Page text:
In malls across the United States, clothing retail workers navigate low wages and unpredictable schedules. Despite these problems, they devote time and money to mirror the sleek mannequins stylishly adorned with the latest merchandise. Bringing workers' voices to the fore, sociologists Joya Misra and Kyla Walters demonstrate how employers reproduce gendered and racist "beauty" standards by regulating workers' size and look. Interactions with customers, coworkers, and managers further reinforce racial hierarchies. New surveillance technologies also lead to ineffective corporate decision-making based on flawed data. By focusing on the interaction of race, gender, and surveillance, Walking Mannequins sheds important new light on the dynamics of retail work in the twenty-first century.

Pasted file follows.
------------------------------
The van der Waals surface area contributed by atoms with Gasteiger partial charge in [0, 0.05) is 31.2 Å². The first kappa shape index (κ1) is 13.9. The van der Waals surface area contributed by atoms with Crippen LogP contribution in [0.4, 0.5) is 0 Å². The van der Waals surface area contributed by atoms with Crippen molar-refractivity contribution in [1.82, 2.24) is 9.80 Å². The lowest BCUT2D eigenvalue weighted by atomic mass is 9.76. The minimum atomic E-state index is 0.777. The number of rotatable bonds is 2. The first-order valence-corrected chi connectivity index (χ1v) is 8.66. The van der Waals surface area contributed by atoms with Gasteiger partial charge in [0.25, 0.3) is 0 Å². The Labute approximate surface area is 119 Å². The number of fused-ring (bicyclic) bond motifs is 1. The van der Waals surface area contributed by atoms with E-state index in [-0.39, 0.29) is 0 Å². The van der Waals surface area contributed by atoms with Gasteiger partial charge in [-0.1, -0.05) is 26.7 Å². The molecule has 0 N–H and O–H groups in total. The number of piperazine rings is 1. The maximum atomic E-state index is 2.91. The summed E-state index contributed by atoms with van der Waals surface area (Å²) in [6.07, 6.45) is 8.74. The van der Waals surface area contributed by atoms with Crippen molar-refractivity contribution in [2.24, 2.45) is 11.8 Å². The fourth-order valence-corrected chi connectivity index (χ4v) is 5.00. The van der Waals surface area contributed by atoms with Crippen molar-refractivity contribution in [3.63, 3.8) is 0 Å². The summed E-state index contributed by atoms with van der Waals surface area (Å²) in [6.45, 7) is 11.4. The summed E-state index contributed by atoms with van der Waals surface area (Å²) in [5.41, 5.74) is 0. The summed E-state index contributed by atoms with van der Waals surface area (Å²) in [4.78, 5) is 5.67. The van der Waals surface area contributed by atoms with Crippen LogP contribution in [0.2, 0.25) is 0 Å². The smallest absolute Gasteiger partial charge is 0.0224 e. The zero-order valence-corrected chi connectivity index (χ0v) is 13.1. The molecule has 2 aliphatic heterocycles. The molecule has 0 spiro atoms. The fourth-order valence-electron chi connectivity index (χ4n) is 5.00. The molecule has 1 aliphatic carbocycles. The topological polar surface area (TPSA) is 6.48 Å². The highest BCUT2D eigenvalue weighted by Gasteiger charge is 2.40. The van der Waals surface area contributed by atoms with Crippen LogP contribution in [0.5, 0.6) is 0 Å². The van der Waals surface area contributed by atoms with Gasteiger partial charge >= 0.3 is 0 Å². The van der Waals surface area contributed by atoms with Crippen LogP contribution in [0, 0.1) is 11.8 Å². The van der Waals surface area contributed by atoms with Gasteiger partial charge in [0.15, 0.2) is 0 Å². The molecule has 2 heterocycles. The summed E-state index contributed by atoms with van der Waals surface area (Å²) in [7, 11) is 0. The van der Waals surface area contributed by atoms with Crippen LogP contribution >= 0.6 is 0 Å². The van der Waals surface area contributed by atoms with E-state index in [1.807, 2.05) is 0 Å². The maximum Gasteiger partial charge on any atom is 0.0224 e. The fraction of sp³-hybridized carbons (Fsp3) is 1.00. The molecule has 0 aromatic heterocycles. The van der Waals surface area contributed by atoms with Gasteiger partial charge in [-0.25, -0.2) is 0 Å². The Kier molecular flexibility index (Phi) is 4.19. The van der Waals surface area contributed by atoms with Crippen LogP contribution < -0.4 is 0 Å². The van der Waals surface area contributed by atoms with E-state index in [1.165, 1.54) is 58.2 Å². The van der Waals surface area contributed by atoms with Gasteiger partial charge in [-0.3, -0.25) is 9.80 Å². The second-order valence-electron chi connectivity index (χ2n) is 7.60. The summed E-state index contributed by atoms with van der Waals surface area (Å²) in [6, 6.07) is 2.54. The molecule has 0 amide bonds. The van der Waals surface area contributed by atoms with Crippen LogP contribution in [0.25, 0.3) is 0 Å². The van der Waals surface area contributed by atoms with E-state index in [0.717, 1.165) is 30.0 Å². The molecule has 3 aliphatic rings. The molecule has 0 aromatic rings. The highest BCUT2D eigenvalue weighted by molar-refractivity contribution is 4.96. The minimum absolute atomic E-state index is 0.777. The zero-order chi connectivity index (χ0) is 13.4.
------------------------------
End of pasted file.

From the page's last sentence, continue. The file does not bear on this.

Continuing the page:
Please join us in conversation with the authors of this important new book.
- Dr. Joya Misra (Sociology and Public Policy, and Director of the Institute for Social Science Research, UMass Amherst)
- Dr. Kyla Walters (Sociology, Sonoma State University)
- Dr. Maxine Craig (Sociology, University of California, Davis), author of Ain't I a Beauty Queen? Black Women, Beauty, and the Politics of Race
- Dr. Eileen Otis (Sociology, Northeastern University), author of Markets and Bodies: Women, Service Work and the Making of Inequality in China
- Dr. Dennis Nickson (Service Work and Employment, University of Strathclyde), coauthor of Aesthetic Labour
This event is co-sponsored by the Sociology Department Colloquium and Special Events Committee, College of Social and Behavioral Sciences, Anthropology Department, Economics Department, Women’s, Gender, and Sexuality Studies Department, and the School of Public Policy at UMass Amherst.